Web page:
The region’s muted palette of grays, greens, and endless varieties of brown doesn’t hit you in the face. It sneaks into your soul gradually, eventually training your eye to appreciate subtle variations in your surroundings—the rolling piñonand juniper-dotted hills to the sage-brush-covered llano. The seemingly endless sky seems to unite these different landscapes, the astringent aromas of the high-desert vegetation borne on its winds.

The Native Americans here see Father Sky as the masculine counterpart to Mother

Earth, the bringer of rain, snow, sun, and wind to fertilize the terrestrial womb. His

many moods are refl ected in his ever-shifting colors and nebulous shapes: intense

blues made luminous by a burning sun, shades of charcoal edged in silver signaling

an approaching storm, fast-moving clouds whose shadows alter the landscape below

as they navigate the heavens.

“There’s nothing here,” some would say. But that’s what has attracted so many artists to Santa Fe and northern New Mexico, and what continues to inspire an astonishing level of creative output. Santa Fe is the third biggest art market in the nation, after New York and Los Angeles. Since the first days of human habitation, local artists have rendered their observations and interpretations of the world around them, and their vision continues to evolve. The ancient Native American pottery has been increasingly refined over the centuries to the point where it’s now considered fi ne art. Internationally renowned contemporary artists like Bruce Nauman and the late Agnes Martin share the artistic landscape with regionalists like cowboy artist Gary Niblett.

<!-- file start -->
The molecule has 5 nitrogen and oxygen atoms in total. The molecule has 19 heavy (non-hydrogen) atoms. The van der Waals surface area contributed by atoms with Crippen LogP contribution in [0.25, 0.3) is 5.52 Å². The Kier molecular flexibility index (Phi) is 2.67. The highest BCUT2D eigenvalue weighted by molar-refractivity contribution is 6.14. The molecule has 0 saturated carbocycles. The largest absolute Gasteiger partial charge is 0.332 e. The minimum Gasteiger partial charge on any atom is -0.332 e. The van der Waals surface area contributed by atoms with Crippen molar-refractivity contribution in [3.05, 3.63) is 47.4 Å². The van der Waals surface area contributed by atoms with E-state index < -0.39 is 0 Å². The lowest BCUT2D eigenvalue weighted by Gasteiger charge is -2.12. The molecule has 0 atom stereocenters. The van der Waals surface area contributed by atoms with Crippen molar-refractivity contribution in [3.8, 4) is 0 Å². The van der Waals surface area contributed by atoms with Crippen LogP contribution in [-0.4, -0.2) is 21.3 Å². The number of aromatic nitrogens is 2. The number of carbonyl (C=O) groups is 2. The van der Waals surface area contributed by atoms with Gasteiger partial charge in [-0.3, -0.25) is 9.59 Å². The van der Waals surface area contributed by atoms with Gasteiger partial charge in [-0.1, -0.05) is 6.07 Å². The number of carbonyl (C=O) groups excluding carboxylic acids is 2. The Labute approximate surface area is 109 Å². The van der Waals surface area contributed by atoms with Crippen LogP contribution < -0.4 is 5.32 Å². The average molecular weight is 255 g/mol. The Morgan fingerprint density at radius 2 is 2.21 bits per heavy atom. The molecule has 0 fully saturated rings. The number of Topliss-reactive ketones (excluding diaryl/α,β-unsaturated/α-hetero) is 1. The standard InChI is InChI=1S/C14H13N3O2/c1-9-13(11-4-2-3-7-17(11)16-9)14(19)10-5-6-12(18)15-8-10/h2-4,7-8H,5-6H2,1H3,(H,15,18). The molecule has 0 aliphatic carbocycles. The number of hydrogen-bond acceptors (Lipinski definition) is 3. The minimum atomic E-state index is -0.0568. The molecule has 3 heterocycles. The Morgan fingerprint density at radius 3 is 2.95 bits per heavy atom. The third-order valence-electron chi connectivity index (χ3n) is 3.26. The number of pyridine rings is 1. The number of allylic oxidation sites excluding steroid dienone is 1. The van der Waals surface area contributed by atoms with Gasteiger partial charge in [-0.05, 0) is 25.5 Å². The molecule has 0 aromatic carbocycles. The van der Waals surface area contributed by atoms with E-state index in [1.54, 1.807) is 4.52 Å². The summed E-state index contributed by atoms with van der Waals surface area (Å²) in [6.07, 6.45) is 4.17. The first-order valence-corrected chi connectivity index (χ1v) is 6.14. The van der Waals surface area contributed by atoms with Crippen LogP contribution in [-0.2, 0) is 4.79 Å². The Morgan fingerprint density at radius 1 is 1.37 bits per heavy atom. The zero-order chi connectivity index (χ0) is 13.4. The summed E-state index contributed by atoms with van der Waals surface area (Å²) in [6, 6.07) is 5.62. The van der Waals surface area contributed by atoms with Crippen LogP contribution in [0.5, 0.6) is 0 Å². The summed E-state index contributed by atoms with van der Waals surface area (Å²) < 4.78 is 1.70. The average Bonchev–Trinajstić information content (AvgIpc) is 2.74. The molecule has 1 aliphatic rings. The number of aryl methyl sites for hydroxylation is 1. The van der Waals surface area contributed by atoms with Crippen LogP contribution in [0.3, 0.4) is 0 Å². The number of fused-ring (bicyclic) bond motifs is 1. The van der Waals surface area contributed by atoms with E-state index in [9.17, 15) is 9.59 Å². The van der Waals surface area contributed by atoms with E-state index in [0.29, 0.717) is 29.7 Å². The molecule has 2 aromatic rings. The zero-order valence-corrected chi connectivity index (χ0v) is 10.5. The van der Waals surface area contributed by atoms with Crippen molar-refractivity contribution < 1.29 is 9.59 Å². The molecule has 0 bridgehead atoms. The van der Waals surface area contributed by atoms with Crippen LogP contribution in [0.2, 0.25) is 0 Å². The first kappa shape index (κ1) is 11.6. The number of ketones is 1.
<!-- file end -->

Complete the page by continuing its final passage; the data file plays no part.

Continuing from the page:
There are other infl uences, too: Hispanic folk art inspired by religious devotion is grounded in the art forms of medieval Spain, mixing a mystical European flavor with the frontier aesthetic to reflect the unique cultural underpinnings of the region. Intricate woodcarvings adorn utilitarian features like beams, posts, and gates, and colorful tile work blends the Spanish-Moorish style of mosaic with a more regional look that’s instantly recognizable as a product of the Southwest.

The melding of the ancient and the modern, in both the art and the lifestyle, is more pronounced here than elsewhere in the West, in part because the land has been continuously occupied. Th e Indian pueblos predate the arrival of the Europeans

by several hundred, perhaps thousands, of years, and the mountain villages that surround Santa Fe have been home to many generations of the original Hispanic

families who settled there. The old ways still reign in these places, despite modern

encroachments like satellite dishes and Internet access—which is still mostly dial-up,

leaving people only marginally wired.